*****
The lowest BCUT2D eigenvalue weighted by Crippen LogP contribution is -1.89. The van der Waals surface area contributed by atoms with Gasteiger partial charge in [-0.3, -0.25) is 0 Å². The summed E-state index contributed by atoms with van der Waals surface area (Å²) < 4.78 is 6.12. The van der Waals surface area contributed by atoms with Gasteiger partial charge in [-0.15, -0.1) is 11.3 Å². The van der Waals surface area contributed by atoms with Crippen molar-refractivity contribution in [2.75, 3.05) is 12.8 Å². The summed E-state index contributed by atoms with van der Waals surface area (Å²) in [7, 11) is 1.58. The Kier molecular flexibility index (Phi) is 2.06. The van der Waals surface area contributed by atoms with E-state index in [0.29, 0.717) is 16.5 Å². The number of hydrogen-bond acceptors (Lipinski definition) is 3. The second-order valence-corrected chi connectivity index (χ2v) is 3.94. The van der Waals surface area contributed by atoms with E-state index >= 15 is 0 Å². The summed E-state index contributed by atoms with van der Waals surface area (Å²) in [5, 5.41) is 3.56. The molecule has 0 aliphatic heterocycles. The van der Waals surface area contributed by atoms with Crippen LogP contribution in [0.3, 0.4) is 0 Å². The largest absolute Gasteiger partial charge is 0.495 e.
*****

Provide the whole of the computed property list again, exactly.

The lowest BCUT2D eigenvalue weighted by Crippen LogP contribution is -1.89. The van der Waals surface area contributed by atoms with Gasteiger partial charge in [-0.3, -0.25) is 0 Å². The summed E-state index contributed by atoms with van der Waals surface area (Å²) < 4.78 is 6.12. The van der Waals surface area contributed by atoms with Gasteiger partial charge in [-0.15, -0.1) is 11.3 Å². The van der Waals surface area contributed by atoms with Crippen molar-refractivity contribution in [2.75, 3.05) is 12.8 Å². The summed E-state index contributed by atoms with van der Waals surface area (Å²) in [7, 11) is 1.58. The Kier molecular flexibility index (Phi) is 2.06. The van der Waals surface area contributed by atoms with E-state index in [0.29, 0.717) is 16.5 Å². The number of hydrogen-bond acceptors (Lipinski definition) is 3. The second-order valence-corrected chi connectivity index (χ2v) is 3.94. The van der Waals surface area contributed by atoms with E-state index >= 15 is 0 Å². The summed E-state index contributed by atoms with van der Waals surface area (Å²) in [5, 5.41) is 3.56. The molecule has 0 aliphatic heterocycles. The van der Waals surface area contributed by atoms with Crippen LogP contribution in [0.3, 0.4) is 0 Å². The largest absolute Gasteiger partial charge is 0.495 e.